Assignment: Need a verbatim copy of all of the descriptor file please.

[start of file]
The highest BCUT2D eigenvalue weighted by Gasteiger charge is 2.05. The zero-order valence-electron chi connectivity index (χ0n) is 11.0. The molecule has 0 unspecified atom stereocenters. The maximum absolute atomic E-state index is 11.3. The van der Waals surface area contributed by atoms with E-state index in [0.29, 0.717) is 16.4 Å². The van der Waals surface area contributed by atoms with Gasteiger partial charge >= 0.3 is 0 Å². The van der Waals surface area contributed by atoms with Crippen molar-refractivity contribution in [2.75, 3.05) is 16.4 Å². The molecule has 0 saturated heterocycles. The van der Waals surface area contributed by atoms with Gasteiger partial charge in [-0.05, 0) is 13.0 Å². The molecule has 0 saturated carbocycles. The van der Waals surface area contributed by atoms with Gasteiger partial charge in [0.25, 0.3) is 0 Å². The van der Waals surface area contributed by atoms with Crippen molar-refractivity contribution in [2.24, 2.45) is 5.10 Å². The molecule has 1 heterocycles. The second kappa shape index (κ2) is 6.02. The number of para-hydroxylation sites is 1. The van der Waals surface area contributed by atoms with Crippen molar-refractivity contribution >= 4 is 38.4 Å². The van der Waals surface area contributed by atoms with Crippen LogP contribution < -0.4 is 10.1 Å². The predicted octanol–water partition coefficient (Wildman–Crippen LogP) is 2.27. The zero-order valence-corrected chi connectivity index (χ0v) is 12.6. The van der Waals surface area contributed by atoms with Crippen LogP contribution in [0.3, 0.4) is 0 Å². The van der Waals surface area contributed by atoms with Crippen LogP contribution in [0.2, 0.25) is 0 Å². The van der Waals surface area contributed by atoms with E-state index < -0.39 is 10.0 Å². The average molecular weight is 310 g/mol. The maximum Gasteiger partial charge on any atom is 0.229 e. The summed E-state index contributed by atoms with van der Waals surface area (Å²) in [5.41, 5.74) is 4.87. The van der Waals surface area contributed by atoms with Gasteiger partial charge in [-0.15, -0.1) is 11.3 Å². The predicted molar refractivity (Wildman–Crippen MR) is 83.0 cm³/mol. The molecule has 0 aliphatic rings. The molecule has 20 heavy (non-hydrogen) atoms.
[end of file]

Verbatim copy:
The highest BCUT2D eigenvalue weighted by Gasteiger charge is 2.05. The zero-order valence-electron chi connectivity index (χ0n) is 11.0. The molecule has 0 unspecified atom stereocenters. The maximum absolute atomic E-state index is 11.3. The van der Waals surface area contributed by atoms with E-state index in [0.29, 0.717) is 16.4 Å². The van der Waals surface area contributed by atoms with Gasteiger partial charge >= 0.3 is 0 Å². The van der Waals surface area contributed by atoms with Crippen molar-refractivity contribution in [2.75, 3.05) is 16.4 Å². The molecule has 0 saturated heterocycles. The van der Waals surface area contributed by atoms with Gasteiger partial charge in [-0.05, 0) is 13.0 Å². The molecule has 0 saturated carbocycles. The van der Waals surface area contributed by atoms with Gasteiger partial charge in [0.25, 0.3) is 0 Å². The van der Waals surface area contributed by atoms with Crippen molar-refractivity contribution in [2.24, 2.45) is 5.10 Å². The molecule has 1 heterocycles. The second kappa shape index (κ2) is 6.02. The number of para-hydroxylation sites is 1. The van der Waals surface area contributed by atoms with Crippen molar-refractivity contribution >= 4 is 38.4 Å². The van der Waals surface area contributed by atoms with Crippen LogP contribution < -0.4 is 10.1 Å². The predicted octanol–water partition coefficient (Wildman–Crippen LogP) is 2.27. The zero-order valence-corrected chi connectivity index (χ0v) is 12.6. The van der Waals surface area contributed by atoms with Crippen LogP contribution in [0.3, 0.4) is 0 Å². The van der Waals surface area contributed by atoms with Crippen LogP contribution in [0.2, 0.25) is 0 Å². The van der Waals surface area contributed by atoms with E-state index < -0.39 is 10.0 Å². The average molecular weight is 310 g/mol. The maximum Gasteiger partial charge on any atom is 0.229 e. The summed E-state index contributed by atoms with van der Waals surface area (Å²) in [5.41, 5.74) is 4.87. The van der Waals surface area contributed by atoms with Gasteiger partial charge in [-0.15, -0.1) is 11.3 Å². The predicted molar refractivity (Wildman–Crippen MR) is 83.0 cm³/mol. The molecule has 0 aliphatic rings. The molecule has 20 heavy (non-hydrogen) atoms.